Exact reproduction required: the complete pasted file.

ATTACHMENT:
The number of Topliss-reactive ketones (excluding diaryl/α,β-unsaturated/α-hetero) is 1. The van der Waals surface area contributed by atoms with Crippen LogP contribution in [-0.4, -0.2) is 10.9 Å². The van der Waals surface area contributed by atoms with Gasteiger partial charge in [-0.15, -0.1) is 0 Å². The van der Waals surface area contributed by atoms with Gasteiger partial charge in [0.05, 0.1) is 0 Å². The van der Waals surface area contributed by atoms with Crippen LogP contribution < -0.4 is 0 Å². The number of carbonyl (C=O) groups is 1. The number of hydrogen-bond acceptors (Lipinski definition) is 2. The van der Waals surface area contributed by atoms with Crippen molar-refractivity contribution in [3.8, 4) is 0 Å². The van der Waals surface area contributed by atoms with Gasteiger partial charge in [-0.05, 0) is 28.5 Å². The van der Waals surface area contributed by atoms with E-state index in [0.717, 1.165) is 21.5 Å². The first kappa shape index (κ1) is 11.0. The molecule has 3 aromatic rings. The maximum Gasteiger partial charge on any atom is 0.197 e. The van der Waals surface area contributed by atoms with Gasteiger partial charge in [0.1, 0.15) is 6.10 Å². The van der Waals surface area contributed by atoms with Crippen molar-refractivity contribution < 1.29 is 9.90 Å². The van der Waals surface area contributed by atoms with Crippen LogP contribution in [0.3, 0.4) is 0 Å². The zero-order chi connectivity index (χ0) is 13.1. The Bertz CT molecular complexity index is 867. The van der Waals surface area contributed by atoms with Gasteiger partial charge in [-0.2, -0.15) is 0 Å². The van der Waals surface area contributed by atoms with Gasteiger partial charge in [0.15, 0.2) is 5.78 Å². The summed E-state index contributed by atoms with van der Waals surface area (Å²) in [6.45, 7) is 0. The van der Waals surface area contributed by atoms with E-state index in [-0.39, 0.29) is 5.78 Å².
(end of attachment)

The number of Topliss-reactive ketones (excluding diaryl/α,β-unsaturated/α-hetero) is 1. The van der Waals surface area contributed by atoms with Crippen LogP contribution in [-0.4, -0.2) is 10.9 Å². The van der Waals surface area contributed by atoms with Gasteiger partial charge in [-0.15, -0.1) is 0 Å². The van der Waals surface area contributed by atoms with Gasteiger partial charge in [0.05, 0.1) is 0 Å². The van der Waals surface area contributed by atoms with Crippen LogP contribution < -0.4 is 0 Å². The number of carbonyl (C=O) groups is 1. The number of hydrogen-bond acceptors (Lipinski definition) is 2. The van der Waals surface area contributed by atoms with Crippen molar-refractivity contribution in [3.8, 4) is 0 Å². The van der Waals surface area contributed by atoms with Gasteiger partial charge in [-0.05, 0) is 28.5 Å². The van der Waals surface area contributed by atoms with E-state index in [0.717, 1.165) is 21.5 Å². The first kappa shape index (κ1) is 11.0. The molecule has 3 aromatic rings. The maximum Gasteiger partial charge on any atom is 0.197 e. The van der Waals surface area contributed by atoms with Gasteiger partial charge in [0.1, 0.15) is 6.10 Å². The van der Waals surface area contributed by atoms with Crippen molar-refractivity contribution < 1.29 is 9.90 Å². The van der Waals surface area contributed by atoms with Crippen LogP contribution in [0.3, 0.4) is 0 Å². The zero-order chi connectivity index (χ0) is 13.1. The Bertz CT molecular complexity index is 867. The van der Waals surface area contributed by atoms with Gasteiger partial charge in [-0.2, -0.15) is 0 Å². The van der Waals surface area contributed by atoms with Gasteiger partial charge in [0.15, 0.2) is 5.78 Å². The summed E-state index contributed by atoms with van der Waals surface area (Å²) in [6.45, 7) is 0. The van der Waals surface area contributed by atoms with E-state index in [-0.39, 0.29) is 5.78 Å².